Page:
Last Saturday afternoon, the Hockinson Hawks walked into the Tacoma Dome for the 2A State Championship with a 13-0 record.
They walked out 14-0 after beating Tumwater 35-22.
And much like the previous 13 wins, their state championship was built on unyielding belief in their ability.
“The main goal was to go 14-0, and that’s what we did,” said senior quarterback Canon Racanelli, who threw for 318 yards and three touchdowns in the game.
Canon Racanelli and the rest of Hockinson’s players and coaches might have never doubted, but those in attendance had reason for concern early in the game.
The Hawks found themselves in a 10-0 hole in the first four minutes when Tumwater, known for a strong running game, ripped off a 45-yard run on their first play from scrimmage to put them inside the Hawks’ 20-yard line. Thunderbird senior running back Zane Murphy ran it in for a touchdown a few plays later to put Tumwater up 7-0 after the extra point.
Hockinson fumbled the kickoff and soon after Tumwater took full advantage of playing in a dome by dropping through a 45-yard field goal to put the Thunderbirds up 10-0.
Hockinson Head Coach Rick Steele said after the game that they didn’t panic though.
“We talked about it right before the game.” he said. “I said, ‘Hey, something bad is going to happen today. We’re going to fumble, we’re going to get behind, but we’ve just gotta keep our minds in it and keep pounding away because we’re a darn good football team. When we fumbled that kickoff, our defense stepped up and held them to a field, goal so I knew right there, OK, we’re still in this.”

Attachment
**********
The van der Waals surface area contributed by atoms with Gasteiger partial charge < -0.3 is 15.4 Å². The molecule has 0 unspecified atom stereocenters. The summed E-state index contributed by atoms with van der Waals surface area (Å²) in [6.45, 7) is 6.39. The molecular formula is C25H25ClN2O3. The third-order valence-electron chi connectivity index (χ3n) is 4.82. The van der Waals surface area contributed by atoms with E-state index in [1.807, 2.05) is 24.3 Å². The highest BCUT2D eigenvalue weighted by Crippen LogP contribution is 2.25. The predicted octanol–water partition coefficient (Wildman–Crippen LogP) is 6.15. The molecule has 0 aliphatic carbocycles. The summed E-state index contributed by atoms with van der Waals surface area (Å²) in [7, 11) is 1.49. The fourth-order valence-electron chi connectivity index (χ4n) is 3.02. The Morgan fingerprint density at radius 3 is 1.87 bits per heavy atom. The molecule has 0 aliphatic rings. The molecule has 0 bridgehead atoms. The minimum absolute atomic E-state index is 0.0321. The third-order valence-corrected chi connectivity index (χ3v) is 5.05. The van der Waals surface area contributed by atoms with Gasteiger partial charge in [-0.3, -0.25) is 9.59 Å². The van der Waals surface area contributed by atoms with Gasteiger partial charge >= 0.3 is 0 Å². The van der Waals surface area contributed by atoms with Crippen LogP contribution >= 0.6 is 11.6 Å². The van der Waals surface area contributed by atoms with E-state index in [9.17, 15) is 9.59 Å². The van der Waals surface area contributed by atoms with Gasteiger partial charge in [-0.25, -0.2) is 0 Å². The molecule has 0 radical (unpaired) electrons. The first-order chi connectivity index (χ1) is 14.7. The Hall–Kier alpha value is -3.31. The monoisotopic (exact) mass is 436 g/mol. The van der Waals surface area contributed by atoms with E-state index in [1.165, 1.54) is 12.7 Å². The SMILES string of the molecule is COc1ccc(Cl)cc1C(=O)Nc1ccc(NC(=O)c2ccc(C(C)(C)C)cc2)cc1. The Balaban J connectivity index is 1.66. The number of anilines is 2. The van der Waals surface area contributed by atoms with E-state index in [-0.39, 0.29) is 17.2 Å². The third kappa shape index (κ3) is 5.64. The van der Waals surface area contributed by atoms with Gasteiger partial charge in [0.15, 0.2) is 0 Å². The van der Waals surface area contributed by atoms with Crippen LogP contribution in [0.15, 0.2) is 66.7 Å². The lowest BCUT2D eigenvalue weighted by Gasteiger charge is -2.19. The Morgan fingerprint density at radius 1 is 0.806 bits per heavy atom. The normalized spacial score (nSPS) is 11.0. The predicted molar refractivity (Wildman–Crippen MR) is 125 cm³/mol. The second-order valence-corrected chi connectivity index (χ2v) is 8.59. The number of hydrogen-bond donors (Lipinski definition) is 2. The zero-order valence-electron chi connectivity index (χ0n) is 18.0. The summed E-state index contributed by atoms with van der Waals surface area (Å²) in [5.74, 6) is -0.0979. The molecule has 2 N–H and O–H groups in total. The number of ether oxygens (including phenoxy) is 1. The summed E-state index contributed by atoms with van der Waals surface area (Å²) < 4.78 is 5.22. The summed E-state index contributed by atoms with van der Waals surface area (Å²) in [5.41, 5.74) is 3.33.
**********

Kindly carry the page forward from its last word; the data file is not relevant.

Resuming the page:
The Hawks did not hesitate to go to the air once they finally had Canon Racanelli behind center.
He found his little brother, sophomore wide receiver Sawyer Racanelli, for the first time, then hit sophomore wide receiver Peyton Brammer on back to back plays. After pass interference was called on the Thunderbirds and Canon Racanelli found Brammer up the middle for 19 yards, Hockinson was at the Tumwater 20-yard line.
The Hawks were unable to convert, though. On fourth down, needing 12 yards, they decided to go for it. Canon only collected 11 yards on a keeper, and the Thunderbirds took over deep in their own territory late in the first quarter.
Tumwater went back to the ground, but Hockinson’s defense had started to adjust, forcing the Thunderbirds to punt deep out of their own end zone.
After a drive that saw three passes go to Sawyer Racanelli for a combined 40 yards early in the second quarter, the Hawks were on the board when Canon Racanelli hit Sawyer Racanelli for a 3-yard touchdown, putting the score at 10-7 after the extra point.
In the second quarter, the Hawks’ defense locked in. Even when Murphy found space again for a 53-yard run down to the Hawks’ 35 yard line late in the quarter, they were unable to capitalize, and the Hawks came up with another stop.
With the Hawks still down three and less than a minute until the half, the Thunderbirds got a look at the high-octane passing attack that has kept the Hawks perfect through the regular season and playoffs.
On third and 10, with the ball on the 50-yard line and 0:33 left, Canon Racanelli found 6-foot-4 senior tight end Jake Beslanowitch for 38 yards, putting the ball on the Tumwater 12. The next play, senior running back Bailey Jones went 17 yards, diving into the endzone to put the Hawks up 14-10 after the extra point.